The Pleasures of Reading, Viewing, and Listening in 2020, pt.29: Christina M. Rau



Inspiration and Entertainment
by Christina M. Rau


Poetry became my prime go-to for reading this year—for escape, for inspiration, for enjoyment. Also, a book on Buddhism changed my life, made me realize I can replace my desire to become the best Buddhist with the simple practices of being Buddhist. Here are all those things I read plus some watching and listening pleasures.


 In the category of speculative poetry, I began Spill by Alexis Pauline Gumbs ( It’s slow-going because I mark up almost everything Gumbs writes. It’s all golden.

 More specpo includes

Soft Science by Franny Choi (

Twelve: Poems Inspired by the Brothers Grim Fairy Tale by Andrea Blythe (

Maps of A Hollowed World by T. D. Walker (

Cyborg Detective by Jillian Weise (


Non-speculative collections I enjoyed were Matthea Harvey’s weirdly wonderful Pity the Bathtub Its Forced Embrace of Human Form ( and Maureen N. McLane’s also wonderfully weird This Blue. I like poems that I don’t really understand at first.

Other collections I enjoyed were

There’s a Box in the Garage You Can Beat with a Stick by Michael Teig

Sagittarius Agitprop by Matthew Gavin Frank (

Dropping Death by Duane Esposito

Gimme Back My Radio by Russ Green

Unaccompanied by Javier Zamora (

When The Only Light Is Fire by Saeed Jones


In the category of It Has Pictures! I took a crack at Where’s Bowie? by Kev Gahan ( It’s like the Waldo books, only with David Bowie and friends. I also read the graphic novel of The Handmaid’s Tale by Renee Nault (!).


 In nonfiction, Tea and Cake with Demons: A Buddhist Guide to Feeling Worthy by Adreanna Limbach ( was that aforementioned life-affirming gem. It’s the kind of book I want to read every day, and sometimes I do go back and re-read a few pages at random.


Another incredibly moving and difficult book was Two or Three Things I Know for Sure by Dorothy Allison ( Then I also read America (The Book) by Jon Stewart, which was funny but also disturbing because it still holds true.


 I dove into some fiction, too. I loved An Object of Beauty by Steve Martin for the most part. There was a certain point I got to when I wasn’t sure if I liked it anymore, but I persevered and did enjoy it. It also has pictures! In young adult fiction, I enjoyed The Revolution of Birdie Randolph by Brandy Colbert (


Let’s not forget literary journals! My favorites are

The Disappointed Housewife (

Zingara Poetry Review (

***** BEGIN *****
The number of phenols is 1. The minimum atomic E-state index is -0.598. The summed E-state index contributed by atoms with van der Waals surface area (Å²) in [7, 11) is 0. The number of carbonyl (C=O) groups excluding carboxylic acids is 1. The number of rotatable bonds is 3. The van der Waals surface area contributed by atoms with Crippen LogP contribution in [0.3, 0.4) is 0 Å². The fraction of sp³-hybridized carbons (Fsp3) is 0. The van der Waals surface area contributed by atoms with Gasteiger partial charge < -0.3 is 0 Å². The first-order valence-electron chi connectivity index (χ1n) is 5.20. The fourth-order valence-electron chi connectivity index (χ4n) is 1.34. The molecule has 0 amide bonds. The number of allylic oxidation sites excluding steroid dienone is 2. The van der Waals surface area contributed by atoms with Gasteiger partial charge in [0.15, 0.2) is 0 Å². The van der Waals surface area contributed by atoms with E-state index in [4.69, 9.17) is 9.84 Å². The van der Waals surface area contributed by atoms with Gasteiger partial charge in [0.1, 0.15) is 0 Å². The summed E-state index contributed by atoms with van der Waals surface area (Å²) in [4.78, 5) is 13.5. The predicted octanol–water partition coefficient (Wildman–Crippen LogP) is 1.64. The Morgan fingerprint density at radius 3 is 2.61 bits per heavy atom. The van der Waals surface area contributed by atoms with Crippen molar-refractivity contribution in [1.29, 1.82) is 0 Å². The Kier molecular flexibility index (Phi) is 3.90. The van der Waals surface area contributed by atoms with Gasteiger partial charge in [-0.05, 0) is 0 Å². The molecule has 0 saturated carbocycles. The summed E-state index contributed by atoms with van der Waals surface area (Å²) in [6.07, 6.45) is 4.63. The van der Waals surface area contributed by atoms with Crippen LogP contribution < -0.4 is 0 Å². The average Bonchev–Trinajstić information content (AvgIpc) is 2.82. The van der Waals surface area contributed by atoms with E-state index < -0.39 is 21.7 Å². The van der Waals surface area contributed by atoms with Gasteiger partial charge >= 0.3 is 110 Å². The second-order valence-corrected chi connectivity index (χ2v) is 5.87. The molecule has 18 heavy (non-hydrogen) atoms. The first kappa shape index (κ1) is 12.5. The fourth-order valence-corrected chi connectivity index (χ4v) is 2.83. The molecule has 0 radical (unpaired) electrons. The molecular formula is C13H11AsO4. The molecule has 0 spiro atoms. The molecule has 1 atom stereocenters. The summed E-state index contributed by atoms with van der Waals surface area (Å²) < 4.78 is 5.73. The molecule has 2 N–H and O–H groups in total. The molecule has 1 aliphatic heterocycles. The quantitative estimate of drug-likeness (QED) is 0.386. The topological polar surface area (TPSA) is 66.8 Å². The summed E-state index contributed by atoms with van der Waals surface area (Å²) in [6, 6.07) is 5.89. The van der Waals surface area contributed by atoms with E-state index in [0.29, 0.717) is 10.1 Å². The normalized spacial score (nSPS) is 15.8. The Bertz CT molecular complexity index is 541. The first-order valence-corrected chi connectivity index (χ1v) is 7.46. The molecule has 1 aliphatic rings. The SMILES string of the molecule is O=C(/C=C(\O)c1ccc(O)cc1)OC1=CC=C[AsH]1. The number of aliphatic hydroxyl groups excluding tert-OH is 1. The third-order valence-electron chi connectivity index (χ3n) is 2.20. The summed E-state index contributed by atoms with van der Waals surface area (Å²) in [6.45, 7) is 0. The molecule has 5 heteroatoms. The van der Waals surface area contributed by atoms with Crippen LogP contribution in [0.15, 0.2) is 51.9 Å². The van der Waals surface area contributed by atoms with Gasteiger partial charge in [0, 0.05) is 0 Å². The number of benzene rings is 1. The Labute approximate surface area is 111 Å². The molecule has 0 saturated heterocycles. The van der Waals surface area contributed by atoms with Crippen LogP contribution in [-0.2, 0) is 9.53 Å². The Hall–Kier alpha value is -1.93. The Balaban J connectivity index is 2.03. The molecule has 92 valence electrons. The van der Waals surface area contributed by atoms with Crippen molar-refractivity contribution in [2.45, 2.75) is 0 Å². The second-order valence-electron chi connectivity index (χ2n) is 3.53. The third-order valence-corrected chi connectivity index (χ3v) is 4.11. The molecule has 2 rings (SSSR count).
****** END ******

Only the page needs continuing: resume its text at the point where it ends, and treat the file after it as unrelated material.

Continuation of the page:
fillingStation (


For watching, I binged the 90s show Dharma and Greg. Everything else was mostly in the game show category: The Misery Index, Jeopardy!, The Weakest Link, Match Game, and the new version of Supermarket Sweep. Speaking of super and shopping, I also watched Superstore, which is one of the smartest and funniest written sitcoms on television right now, and how Lauren Ash doesn’t win an Emmy every year is beyond me.

 The movie I saw in a movie theatre this year was The Way Back. I mention it only because I was in a theatre this year at least once, and I’m grateful for that.

I usually listen to podcasts and talk radio on my commute. This year, my commute was walking from one room of my house to another, so my podcast listening lessened. Still, here are the ones that have kept me entertained. On the airwaves (and then online later) are Truth To Power Show on Radio Free Brooklyn ( and Destinies: The Voice of Science Fiction ( out of Stonybrook, NY.

 On your podcast apps, you can find much needed enjoyment with 90 Day Gays ( and The Dork Forest (

 Grateful for all these sources of inspiration and entertainment.

Christina M. Rau is the author of the Elgin Award-winning sci-fi fem poetry collection, Liberating The Astronauts (Aqueduct Press) and the chapbooks WakeBreatheMove (Finishing Line Press) and For The Girls, I (dancing girl press). She was named 2020 Poet of the Year by Walt Whitman Birthplace Association and Poet In Residence for Oceanside Library NY 2020 and 2021. She also won the 2020 SUNY Chancellor’s Award for Excellence in Creative Endeavors. In her non-writing life, when she’s not teaching yoga, she’s watching the Game Show Network. Find her links on